2023 has been a year of extremes. The highs have been very high and the lows have been very low. Professionally, this year has been very challenging. I’ve been on the job market the entire year, along with many other designers in the tech industry, and have not had luck finding a new role. On the other hand, I have had two projects that have been more fulfilling than anything I have done professionally in years, there’s just no income yet. Outside of career concerns, this year has been wonderful. I’ve been able to spend time with my family, cook a lot, and read quite a bit.
I started working on Career Minder during the pandemic on nights and weekends. The idea is to build a tool for grownups who realize they need to start to be proactive in their career by documenting their successes so they are prepared to move to the next promotion or opportunity. My partner in this project has been my dad, a software developer with expertise in React and backend services. It has been so fun planning, designing, and building the front-end for features in the product over the last year. We launched earlier this year, but have not really made traction as of yet. We are seeking users, so if you’d like to get access just get in touch and let me know you read this post.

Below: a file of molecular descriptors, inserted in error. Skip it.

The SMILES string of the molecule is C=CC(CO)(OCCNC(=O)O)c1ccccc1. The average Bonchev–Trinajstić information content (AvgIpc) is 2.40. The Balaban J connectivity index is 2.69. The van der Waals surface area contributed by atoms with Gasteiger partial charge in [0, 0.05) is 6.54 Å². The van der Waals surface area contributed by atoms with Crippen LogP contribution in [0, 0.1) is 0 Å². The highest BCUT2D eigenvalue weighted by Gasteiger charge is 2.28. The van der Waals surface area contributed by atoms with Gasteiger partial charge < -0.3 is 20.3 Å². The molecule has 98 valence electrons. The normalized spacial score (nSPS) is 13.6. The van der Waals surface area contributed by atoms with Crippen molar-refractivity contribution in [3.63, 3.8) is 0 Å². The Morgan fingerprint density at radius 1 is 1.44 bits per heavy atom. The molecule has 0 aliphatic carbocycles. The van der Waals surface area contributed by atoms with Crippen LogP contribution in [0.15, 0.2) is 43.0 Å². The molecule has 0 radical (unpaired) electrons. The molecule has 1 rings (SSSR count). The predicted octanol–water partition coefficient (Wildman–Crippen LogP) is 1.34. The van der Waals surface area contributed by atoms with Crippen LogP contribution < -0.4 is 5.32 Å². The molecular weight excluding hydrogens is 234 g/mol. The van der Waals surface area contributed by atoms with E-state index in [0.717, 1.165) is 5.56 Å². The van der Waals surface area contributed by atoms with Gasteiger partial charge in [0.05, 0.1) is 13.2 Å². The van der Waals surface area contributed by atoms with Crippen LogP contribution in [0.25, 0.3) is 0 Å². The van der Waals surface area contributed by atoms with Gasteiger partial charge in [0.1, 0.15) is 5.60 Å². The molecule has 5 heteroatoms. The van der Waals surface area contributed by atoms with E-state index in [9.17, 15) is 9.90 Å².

Shining Path/Church History Book
This year I started a writing project focused on the history of the Church of Jesus Christ of Latter-day Saints in Peru from 1980–95 and the effects of the Shining Path uprising on the church and its members. I served my mission in Peru from 2003–05 and heard many stories of the violence and struggles from that period, which have come to mind off and on ever since. I realized recently that there is not much written about these experiences in English and so I began to do research. It has been an immensely fulfilling experience so far. I’ve been busy reading books and papers on Shining Path, Maoism, Peruvian political history, and Church History. In addition I’ve been finding primary sources in the Church History Library, as well as archival materials from Peru. I’ve been able to interview people with firsthand knowledge of the events in question and plan on speaking with many more. I’ve written narrative segments, chapters, background information, and built out a tree of information and narrative in Obsidian. I am very excited about it and am eager for others to read it and give feedback. If this is a topic you’re interested in, please reach out.